So , you want a healthy food routine, but you have no idea what that looks like or how to implement it. A ‘healthy food routine’ is a term that encompasses the entirety of your eating habits. This means the foods you buy, where you buy them from, when you prepare food how you eat (at the table, in the kitchen, in a rush) , meal times, and even cooking habits and eating out schedules. It also means how mindful you are when you eat.
Planning your meals takes away the stress of having to figure out what you are going to eat for breakfast/lunch/dinner. Planning for meals also allows you to incorporate healthy eating within what you can afford. It is important to take into account your lifestyle/schedule/commitment. If you are not willing or do not have have time to make an elaborate healthy dish, then do not plan for that dish and buy groceries for that dish if it is unlikely or unrealistic for you to have or make that dish.
A good routine should include schedules of as many of the the regular things as possible. This will avoid decision fatigue. All of the following should be scheduled in to your week:
- Food planning
- Food shopping
- Food Preparation
- Cooking time
- Eating time
- Eating out
- Practising MINDFUL eating
- Mouth hygiene after eating, especially at night.
So the amount of time and energy spent of these elements can vary on you. Its your life, but here are some recommendations.
Not planning weekly food is really bad, especially if you want to lose weight. Because we are visual eaters and convenience eaters and we still genetically refer back to eating when we see food as a survival instinct, not planning will almost certainly mean that you eat when you feel like it rather too much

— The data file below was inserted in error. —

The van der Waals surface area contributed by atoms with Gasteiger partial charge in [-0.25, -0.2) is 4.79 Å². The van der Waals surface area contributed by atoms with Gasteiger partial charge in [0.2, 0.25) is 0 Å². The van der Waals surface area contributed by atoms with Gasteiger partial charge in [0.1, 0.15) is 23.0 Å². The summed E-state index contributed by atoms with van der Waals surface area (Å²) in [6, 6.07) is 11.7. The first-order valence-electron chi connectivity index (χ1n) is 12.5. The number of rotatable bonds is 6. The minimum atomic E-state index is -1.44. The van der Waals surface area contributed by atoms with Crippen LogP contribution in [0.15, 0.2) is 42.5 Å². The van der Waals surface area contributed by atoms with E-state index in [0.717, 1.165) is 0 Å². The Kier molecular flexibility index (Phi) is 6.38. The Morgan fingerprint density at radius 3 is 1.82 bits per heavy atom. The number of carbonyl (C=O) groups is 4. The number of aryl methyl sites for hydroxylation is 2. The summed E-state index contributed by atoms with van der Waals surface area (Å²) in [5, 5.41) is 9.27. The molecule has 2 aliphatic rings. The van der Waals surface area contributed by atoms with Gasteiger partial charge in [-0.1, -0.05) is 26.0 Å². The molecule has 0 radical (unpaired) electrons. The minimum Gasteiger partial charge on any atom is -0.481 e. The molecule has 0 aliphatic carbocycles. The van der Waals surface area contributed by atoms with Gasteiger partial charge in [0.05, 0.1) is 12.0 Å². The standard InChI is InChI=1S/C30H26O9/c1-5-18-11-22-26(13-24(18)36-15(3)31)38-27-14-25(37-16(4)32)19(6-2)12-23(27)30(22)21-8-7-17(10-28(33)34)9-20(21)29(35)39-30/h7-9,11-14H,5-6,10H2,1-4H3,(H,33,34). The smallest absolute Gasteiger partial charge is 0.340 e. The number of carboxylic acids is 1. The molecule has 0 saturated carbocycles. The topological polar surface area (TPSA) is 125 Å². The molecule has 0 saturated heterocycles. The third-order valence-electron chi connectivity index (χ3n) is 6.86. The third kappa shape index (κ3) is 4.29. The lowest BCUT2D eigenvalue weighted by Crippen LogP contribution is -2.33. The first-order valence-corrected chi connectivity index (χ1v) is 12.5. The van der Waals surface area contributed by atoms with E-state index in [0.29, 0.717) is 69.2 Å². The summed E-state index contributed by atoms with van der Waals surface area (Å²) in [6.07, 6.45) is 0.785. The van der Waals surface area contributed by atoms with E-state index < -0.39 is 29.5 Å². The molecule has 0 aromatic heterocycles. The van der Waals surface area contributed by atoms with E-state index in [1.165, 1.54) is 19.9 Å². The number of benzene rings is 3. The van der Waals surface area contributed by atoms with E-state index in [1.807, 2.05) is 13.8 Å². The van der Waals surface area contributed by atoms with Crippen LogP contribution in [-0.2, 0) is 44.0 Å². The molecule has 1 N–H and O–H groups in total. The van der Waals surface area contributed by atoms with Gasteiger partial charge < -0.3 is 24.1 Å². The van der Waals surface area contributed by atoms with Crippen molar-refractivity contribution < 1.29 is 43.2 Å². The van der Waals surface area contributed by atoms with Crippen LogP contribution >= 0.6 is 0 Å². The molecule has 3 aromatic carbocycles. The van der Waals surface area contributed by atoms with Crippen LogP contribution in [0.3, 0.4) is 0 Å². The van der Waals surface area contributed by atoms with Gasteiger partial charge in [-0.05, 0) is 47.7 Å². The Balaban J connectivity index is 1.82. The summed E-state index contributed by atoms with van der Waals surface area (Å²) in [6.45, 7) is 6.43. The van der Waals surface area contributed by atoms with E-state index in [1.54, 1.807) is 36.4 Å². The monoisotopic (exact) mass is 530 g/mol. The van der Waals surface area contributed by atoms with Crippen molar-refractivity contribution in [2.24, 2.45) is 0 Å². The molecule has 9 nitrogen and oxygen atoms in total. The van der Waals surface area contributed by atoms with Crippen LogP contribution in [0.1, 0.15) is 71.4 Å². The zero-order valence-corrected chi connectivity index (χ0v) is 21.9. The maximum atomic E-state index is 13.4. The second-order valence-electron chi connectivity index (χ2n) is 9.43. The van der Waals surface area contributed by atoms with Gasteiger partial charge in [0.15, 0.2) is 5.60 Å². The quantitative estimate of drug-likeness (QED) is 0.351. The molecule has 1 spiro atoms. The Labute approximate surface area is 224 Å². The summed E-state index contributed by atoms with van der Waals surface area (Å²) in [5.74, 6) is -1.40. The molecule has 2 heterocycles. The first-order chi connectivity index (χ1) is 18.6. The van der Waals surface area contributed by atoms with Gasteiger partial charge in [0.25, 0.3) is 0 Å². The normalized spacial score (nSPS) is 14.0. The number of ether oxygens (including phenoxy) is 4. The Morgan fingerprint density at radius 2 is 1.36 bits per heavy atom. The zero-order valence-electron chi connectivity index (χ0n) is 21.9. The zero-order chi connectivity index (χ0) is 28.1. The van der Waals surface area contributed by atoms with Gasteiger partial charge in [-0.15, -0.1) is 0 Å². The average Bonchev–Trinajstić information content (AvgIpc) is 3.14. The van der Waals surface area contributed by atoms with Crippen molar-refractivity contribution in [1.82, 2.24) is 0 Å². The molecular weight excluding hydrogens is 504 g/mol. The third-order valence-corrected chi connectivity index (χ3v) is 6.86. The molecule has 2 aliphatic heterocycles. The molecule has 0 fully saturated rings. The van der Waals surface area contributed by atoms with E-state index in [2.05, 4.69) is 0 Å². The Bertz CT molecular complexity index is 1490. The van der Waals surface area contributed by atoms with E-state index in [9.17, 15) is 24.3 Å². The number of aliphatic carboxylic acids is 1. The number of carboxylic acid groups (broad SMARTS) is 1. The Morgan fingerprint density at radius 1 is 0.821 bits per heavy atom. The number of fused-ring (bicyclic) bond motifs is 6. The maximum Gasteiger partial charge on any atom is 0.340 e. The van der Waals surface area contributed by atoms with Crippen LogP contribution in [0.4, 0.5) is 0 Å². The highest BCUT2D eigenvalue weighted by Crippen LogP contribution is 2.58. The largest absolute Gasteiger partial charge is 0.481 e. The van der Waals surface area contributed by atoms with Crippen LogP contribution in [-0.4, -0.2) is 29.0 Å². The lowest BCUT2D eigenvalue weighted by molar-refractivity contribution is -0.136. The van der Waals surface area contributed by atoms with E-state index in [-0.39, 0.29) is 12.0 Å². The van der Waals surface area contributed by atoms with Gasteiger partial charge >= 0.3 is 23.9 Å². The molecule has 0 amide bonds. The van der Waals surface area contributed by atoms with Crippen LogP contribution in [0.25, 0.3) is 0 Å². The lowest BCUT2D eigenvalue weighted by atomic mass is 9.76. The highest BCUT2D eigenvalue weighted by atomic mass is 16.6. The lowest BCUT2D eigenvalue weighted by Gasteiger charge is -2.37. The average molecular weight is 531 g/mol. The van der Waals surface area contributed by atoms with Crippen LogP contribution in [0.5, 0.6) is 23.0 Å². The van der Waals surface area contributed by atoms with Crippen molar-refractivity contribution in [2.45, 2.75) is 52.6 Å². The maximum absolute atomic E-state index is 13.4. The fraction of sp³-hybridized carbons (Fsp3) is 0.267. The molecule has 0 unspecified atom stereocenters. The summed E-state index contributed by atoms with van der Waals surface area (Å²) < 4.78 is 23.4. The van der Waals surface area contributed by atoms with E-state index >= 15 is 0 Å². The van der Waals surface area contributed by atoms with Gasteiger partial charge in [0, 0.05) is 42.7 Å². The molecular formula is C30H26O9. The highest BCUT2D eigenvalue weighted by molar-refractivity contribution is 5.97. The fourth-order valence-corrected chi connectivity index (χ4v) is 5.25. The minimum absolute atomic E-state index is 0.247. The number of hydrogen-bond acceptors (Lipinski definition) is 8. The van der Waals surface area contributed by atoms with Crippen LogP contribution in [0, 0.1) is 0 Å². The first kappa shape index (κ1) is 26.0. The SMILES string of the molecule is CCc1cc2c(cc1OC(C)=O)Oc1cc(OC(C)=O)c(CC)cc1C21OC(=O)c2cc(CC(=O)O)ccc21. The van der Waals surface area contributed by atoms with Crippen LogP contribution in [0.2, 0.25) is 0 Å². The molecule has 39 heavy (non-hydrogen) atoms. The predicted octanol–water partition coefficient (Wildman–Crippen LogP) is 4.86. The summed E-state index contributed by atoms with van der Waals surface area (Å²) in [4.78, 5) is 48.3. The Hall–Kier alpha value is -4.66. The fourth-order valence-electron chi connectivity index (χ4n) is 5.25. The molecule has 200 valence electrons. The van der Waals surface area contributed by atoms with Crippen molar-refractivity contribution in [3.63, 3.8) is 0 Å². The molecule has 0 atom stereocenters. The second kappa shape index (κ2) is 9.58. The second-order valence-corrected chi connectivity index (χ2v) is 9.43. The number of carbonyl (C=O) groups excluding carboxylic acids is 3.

When it come to food shopping and food preparation, there are three major things to consider:
- The more time you make to spend on these planning and prep, the easier it will be to eat a healthy, balanced diet and the easier it will be lose weight.
- You can save time on shopping and prep with the food choices you make, but saving time will cost you more money. (buying oven ready meats and fish and ready made vegetable for your evening meal saves time buying and already grated cheese and diced onions for example save time when preparing your morning omelette, but cost more to buy).
- Saving time and spending more will almost certainly compromise on nutrient quality.
Now, obviously, the more ready prepared food you buy, the less prep time you will have. The issue here is that, in not buying single ingredient foods, you do not have control over what is in it. Always check food labels and look out for carbohydrates and sugar levels and total calorie content. This is where food tracking becomes really useful. Keeping carbohydrates under 100 grams per daily should enable you to burn fat.